The Adminpak tools will be replaced with RSAT for Vista SP1

Michael PietroforteMVP By Michael Pietroforte - Tue, June 26, 2007 - 3 comments google+ icon

Michael Pietroforte is the founder and editor of 4sysops. He is a Microsoft Most Valuable Professional (MVP) with more than 30 years of experience in system administration.

Update: RSAT is ready for download.

There are quite a few names for this famous tool collection. Some write Adminpak, Admin Pack or Adminpack. The official name is Administrations Tools Pack, but Microsoft often speaks about the Windows Server 2003 management tools. Now, you have to learn a new name: RSAT or Remote Server Administration Tools. This is how the management tools are called under Windows Server 2008.

There probably will be no new Vista version for the Adminpak tools. Microsoft only released a compatibility update for the XP version. But it doesn’t seem to fix all problems. There is a workaround to get it running on Vista. Based on the comments in my blog, there are still many having problems, though. This Knowledge Base article mentions some of the issues.

Now I have just read that Microsoft plans to release a Vista version of RSAT shortly after Service Pack 1 becomes available. I wonder if they will invent again a new name because the current version for Windows Server 2008 can’t be installed on Vista.

RSATYou can install RSAT on Windows Server 2008 as a feature with Server Manager. One difference to the Adminpak is that you can choose which tools you want to install. With Adminpak.msi it is all or nothing.

Note that RSAT is no special tool collection. They are just the tools you use to manage Windows Server 2008. If you install a new server role or feature, for example, the DNS Server or Bitlocker, the corresponding management snap-in is added automatically to the Server Manager and to the Administrative Tools folder.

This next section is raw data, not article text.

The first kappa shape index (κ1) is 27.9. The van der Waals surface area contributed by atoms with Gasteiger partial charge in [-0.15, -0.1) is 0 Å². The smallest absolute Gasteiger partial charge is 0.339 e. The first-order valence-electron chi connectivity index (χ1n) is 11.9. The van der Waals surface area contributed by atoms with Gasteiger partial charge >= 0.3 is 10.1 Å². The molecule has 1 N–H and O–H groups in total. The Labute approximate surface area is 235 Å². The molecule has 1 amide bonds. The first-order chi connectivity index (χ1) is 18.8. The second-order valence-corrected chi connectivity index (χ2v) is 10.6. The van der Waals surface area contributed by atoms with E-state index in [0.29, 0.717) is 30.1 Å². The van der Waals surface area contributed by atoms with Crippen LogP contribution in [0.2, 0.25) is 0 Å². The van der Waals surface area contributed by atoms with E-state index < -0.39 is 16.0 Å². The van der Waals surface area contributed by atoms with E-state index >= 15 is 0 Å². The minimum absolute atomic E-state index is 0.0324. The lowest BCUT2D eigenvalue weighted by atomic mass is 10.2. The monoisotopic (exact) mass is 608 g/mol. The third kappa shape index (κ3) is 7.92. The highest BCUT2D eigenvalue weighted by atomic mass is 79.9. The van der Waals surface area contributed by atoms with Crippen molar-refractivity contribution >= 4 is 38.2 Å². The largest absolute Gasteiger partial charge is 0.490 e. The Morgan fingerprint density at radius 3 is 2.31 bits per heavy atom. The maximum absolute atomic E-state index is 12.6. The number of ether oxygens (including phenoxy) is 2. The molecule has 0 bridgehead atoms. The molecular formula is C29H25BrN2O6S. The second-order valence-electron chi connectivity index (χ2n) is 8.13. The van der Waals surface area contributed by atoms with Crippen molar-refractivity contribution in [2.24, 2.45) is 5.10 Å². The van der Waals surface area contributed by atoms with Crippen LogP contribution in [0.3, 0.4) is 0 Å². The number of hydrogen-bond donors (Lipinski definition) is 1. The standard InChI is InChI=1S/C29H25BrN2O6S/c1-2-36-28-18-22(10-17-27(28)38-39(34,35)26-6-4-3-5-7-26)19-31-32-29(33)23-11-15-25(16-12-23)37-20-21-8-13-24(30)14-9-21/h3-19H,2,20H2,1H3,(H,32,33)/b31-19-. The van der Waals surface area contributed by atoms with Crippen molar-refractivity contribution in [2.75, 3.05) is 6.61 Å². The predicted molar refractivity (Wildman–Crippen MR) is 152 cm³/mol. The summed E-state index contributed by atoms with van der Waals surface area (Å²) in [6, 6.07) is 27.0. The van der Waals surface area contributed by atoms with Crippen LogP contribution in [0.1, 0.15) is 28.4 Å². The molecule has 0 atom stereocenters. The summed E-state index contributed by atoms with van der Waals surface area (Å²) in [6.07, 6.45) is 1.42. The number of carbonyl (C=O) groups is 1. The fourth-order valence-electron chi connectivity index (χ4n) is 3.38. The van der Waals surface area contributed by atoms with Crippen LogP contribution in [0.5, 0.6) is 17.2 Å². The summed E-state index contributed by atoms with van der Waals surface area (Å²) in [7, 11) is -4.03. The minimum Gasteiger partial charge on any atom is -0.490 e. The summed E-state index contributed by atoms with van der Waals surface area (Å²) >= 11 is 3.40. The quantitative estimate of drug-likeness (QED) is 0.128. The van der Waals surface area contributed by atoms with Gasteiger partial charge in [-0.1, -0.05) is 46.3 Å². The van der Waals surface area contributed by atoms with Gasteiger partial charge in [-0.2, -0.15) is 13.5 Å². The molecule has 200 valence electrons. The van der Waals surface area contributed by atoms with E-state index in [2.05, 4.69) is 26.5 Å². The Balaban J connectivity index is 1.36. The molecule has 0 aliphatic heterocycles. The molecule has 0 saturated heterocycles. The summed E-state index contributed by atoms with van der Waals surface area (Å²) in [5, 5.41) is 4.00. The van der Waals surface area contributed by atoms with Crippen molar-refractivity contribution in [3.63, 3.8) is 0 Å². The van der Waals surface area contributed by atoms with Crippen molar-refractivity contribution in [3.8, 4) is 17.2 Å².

Installing RSAT as a feature only means that you can run the server management tools even if the corresponding roles or features are not available on this server. You can then use them to remotely manage another server. For this, you just have to right click on the root node in the console and select “Connect to Another Computer”.

Classic Event ViewerI wondered if it is possible to use RSAT to administrate Windows Server 2003. I first tried the DNS snap-in and it worked immediately without any problem. I, then, tried the Event Viewer snap-in. I had doubts that this would work since the Eventlogs of Windows Server 2003 and Windows Server 2008 are quite different. However, the snap-in was smart enough to recognize the version of the remote server and automatically loaded the “Classic Event Viewer”.

It is really a pity that RSAT will only come out after Vista SP1. I’ve read several times that Microsoft recommends the use of Remote Desktop to manage Windows servers from a Vista machine. It seems the Redmond guys don’t really know how admins work. Actually, my articles about the Vista-Adminpak issue belong to the most often accessed posts on this blog. They were viewed about 10,000 times within the last 30 days. Obviously, a couple of Windows administrators already regret that they upgraded their machine to Vista.

I, personally, prefer to work with RDP, but many of the sysops in my department use the Adminpak. If you are responsible for several servers where you always have to do the same management tasks, it is much more convenient to add all the mmc-snap-ins and servers you need for your daily work to your own console. Establishing a Terminal Server session, just because you want to reset a user password is quite time consuming.

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3 Comments- Leave a Reply

  1. Lukas Beeler says:

    How about an “Admin Server”?

    It’s the approach i’ve used – a WS2003 Virtual Machines where i have all my Snap Ins i need, and logon with an account with the permissions i need.

    The advantages of this are pretty obvious.

  2. Michael Pietroforte Michael says:

    This is a smart solution for this problem. You just need enough RAM on your workstation.

  3. Shan says:

    A virtual admin box is definitely the way to go, although my reasons were different. I run an XP administration machine on my Vista laptop so that all the various interfaces for all the different legacy stuff on my network still works, and I can keep the VM logged in as an admin whilst using a standard account on the physical machine for browsing, mail etc. An added advantage is that the same Admin workstation VM works a treat on my MacBook Pro under VMware Fusion.

    (Rats – my secret is out – yes, I’m a closet Mac-o-phile)

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